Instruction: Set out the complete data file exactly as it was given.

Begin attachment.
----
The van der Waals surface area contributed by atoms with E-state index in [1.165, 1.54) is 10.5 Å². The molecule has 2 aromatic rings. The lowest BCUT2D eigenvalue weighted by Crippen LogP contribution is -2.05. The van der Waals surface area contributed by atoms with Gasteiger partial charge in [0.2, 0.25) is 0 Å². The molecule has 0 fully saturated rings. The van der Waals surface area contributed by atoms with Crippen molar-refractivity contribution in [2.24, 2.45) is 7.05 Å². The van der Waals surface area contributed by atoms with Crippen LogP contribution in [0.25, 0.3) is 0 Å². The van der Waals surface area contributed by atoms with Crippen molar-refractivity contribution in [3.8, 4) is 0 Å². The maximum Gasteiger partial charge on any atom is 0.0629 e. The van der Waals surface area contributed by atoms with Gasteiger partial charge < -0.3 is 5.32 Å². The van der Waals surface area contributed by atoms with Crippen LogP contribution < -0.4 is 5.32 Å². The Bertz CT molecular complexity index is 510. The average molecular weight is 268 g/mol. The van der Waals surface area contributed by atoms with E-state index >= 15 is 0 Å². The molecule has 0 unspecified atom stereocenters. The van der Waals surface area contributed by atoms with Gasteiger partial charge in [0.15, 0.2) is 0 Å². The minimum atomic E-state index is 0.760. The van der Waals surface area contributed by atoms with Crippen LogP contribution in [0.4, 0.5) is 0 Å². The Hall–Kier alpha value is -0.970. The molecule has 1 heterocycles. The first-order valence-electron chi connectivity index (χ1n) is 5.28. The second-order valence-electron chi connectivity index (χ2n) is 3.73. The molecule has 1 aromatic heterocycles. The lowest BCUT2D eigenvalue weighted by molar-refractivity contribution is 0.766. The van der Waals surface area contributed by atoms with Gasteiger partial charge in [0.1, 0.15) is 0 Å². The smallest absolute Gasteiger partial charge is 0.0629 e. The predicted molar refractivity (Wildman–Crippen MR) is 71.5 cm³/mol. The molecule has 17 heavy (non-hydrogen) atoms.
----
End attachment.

The van der Waals surface area contributed by atoms with E-state index in [1.165, 1.54) is 10.5 Å². The molecule has 2 aromatic rings. The lowest BCUT2D eigenvalue weighted by Crippen LogP contribution is -2.05. The van der Waals surface area contributed by atoms with Gasteiger partial charge in [0.2, 0.25) is 0 Å². The molecule has 0 fully saturated rings. The van der Waals surface area contributed by atoms with Crippen molar-refractivity contribution in [2.24, 2.45) is 7.05 Å². The van der Waals surface area contributed by atoms with Crippen LogP contribution in [0.25, 0.3) is 0 Å². The van der Waals surface area contributed by atoms with Crippen molar-refractivity contribution in [3.8, 4) is 0 Å². The maximum Gasteiger partial charge on any atom is 0.0629 e. The van der Waals surface area contributed by atoms with Gasteiger partial charge < -0.3 is 5.32 Å². The van der Waals surface area contributed by atoms with Crippen LogP contribution < -0.4 is 5.32 Å². The Bertz CT molecular complexity index is 510. The average molecular weight is 268 g/mol. The van der Waals surface area contributed by atoms with E-state index >= 15 is 0 Å². The molecule has 0 unspecified atom stereocenters. The van der Waals surface area contributed by atoms with Gasteiger partial charge in [0.15, 0.2) is 0 Å². The minimum atomic E-state index is 0.760. The van der Waals surface area contributed by atoms with Crippen LogP contribution in [0.4, 0.5) is 0 Å². The Hall–Kier alpha value is -0.970. The molecule has 1 heterocycles. The first-order valence-electron chi connectivity index (χ1n) is 5.28. The second-order valence-electron chi connectivity index (χ2n) is 3.73. The molecule has 1 aromatic heterocycles. The lowest BCUT2D eigenvalue weighted by molar-refractivity contribution is 0.766. The van der Waals surface area contributed by atoms with Gasteiger partial charge in [0.1, 0.15) is 0 Å². The smallest absolute Gasteiger partial charge is 0.0629 e. The predicted molar refractivity (Wildman–Crippen MR) is 71.5 cm³/mol. The molecule has 17 heavy (non-hydrogen) atoms.